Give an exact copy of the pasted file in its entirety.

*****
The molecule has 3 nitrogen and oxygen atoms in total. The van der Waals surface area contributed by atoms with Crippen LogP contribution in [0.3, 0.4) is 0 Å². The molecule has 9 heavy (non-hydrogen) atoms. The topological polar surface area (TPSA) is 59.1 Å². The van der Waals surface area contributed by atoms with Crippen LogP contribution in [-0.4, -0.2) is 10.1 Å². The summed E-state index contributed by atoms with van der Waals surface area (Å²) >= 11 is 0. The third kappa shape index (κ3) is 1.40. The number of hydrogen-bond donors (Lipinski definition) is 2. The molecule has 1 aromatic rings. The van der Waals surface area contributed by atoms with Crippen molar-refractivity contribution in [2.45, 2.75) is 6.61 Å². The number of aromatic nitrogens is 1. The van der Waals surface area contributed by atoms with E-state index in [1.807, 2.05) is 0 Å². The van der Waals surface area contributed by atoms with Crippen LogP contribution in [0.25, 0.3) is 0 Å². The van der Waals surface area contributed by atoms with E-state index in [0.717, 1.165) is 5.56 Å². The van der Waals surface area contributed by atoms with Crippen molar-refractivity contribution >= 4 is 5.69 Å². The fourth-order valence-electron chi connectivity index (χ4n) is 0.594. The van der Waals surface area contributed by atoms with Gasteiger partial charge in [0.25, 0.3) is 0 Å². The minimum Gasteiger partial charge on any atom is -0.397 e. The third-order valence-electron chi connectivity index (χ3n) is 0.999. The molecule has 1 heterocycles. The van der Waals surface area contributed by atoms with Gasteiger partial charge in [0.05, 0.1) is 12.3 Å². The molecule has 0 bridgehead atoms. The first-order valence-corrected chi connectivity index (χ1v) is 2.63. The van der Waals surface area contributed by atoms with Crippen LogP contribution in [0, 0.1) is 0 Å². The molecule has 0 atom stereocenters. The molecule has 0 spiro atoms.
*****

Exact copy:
The molecule has 3 nitrogen and oxygen atoms in total. The van der Waals surface area contributed by atoms with Crippen LogP contribution in [0.3, 0.4) is 0 Å². The molecule has 9 heavy (non-hydrogen) atoms. The topological polar surface area (TPSA) is 59.1 Å². The van der Waals surface area contributed by atoms with Crippen LogP contribution in [-0.4, -0.2) is 10.1 Å². The summed E-state index contributed by atoms with van der Waals surface area (Å²) >= 11 is 0. The third kappa shape index (κ3) is 1.40. The number of hydrogen-bond donors (Lipinski definition) is 2. The molecule has 1 aromatic rings. The van der Waals surface area contributed by atoms with Crippen molar-refractivity contribution in [2.45, 2.75) is 6.61 Å². The number of aromatic nitrogens is 1. The van der Waals surface area contributed by atoms with E-state index in [1.807, 2.05) is 0 Å². The van der Waals surface area contributed by atoms with Crippen LogP contribution in [0.25, 0.3) is 0 Å². The van der Waals surface area contributed by atoms with E-state index in [0.717, 1.165) is 5.56 Å². The van der Waals surface area contributed by atoms with Crippen molar-refractivity contribution >= 4 is 5.69 Å². The fourth-order valence-electron chi connectivity index (χ4n) is 0.594. The van der Waals surface area contributed by atoms with Gasteiger partial charge in [0.25, 0.3) is 0 Å². The minimum Gasteiger partial charge on any atom is -0.397 e. The third-order valence-electron chi connectivity index (χ3n) is 0.999. The molecule has 1 heterocycles. The van der Waals surface area contributed by atoms with Gasteiger partial charge in [0.05, 0.1) is 12.3 Å². The molecule has 0 bridgehead atoms. The first-order valence-corrected chi connectivity index (χ1v) is 2.63. The van der Waals surface area contributed by atoms with Crippen LogP contribution in [0, 0.1) is 0 Å². The molecule has 0 atom stereocenters. The molecule has 0 spiro atoms.